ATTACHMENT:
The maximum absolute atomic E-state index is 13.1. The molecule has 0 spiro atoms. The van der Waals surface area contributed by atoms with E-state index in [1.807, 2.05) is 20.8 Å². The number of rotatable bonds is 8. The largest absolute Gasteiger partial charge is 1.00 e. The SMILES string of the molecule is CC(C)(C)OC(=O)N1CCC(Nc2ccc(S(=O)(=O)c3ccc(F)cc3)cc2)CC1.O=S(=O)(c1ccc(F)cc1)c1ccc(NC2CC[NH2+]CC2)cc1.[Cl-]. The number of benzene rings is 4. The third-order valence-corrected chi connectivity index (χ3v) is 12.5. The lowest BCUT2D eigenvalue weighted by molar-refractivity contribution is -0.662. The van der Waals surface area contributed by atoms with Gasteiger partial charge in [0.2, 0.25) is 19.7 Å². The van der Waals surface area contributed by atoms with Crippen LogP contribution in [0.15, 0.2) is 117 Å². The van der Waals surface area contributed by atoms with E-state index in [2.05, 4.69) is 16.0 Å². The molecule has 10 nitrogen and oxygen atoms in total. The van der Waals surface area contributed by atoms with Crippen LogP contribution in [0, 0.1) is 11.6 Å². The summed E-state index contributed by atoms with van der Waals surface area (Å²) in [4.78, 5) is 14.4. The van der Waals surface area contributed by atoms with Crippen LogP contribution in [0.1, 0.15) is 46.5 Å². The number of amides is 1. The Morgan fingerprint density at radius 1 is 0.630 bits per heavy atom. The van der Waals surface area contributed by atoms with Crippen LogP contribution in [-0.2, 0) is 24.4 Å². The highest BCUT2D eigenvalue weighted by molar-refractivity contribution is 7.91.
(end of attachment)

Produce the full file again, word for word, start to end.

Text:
The maximum absolute atomic E-state index is 13.1. The molecule has 0 spiro atoms. The van der Waals surface area contributed by atoms with E-state index in [1.807, 2.05) is 20.8 Å². The number of rotatable bonds is 8. The largest absolute Gasteiger partial charge is 1.00 e. The SMILES string of the molecule is CC(C)(C)OC(=O)N1CCC(Nc2ccc(S(=O)(=O)c3ccc(F)cc3)cc2)CC1.O=S(=O)(c1ccc(F)cc1)c1ccc(NC2CC[NH2+]CC2)cc1.[Cl-]. The number of benzene rings is 4. The third-order valence-corrected chi connectivity index (χ3v) is 12.5. The lowest BCUT2D eigenvalue weighted by molar-refractivity contribution is -0.662. The van der Waals surface area contributed by atoms with Gasteiger partial charge in [0.2, 0.25) is 19.7 Å². The van der Waals surface area contributed by atoms with Crippen LogP contribution in [0.15, 0.2) is 117 Å². The van der Waals surface area contributed by atoms with E-state index in [2.05, 4.69) is 16.0 Å². The molecule has 10 nitrogen and oxygen atoms in total. The van der Waals surface area contributed by atoms with Crippen LogP contribution in [0, 0.1) is 11.6 Å². The summed E-state index contributed by atoms with van der Waals surface area (Å²) in [4.78, 5) is 14.4. The van der Waals surface area contributed by atoms with Crippen LogP contribution in [0.1, 0.15) is 46.5 Å². The number of amides is 1. The Morgan fingerprint density at radius 1 is 0.630 bits per heavy atom. The van der Waals surface area contributed by atoms with Crippen LogP contribution in [-0.2, 0) is 24.4 Å². The highest BCUT2D eigenvalue weighted by molar-refractivity contribution is 7.91.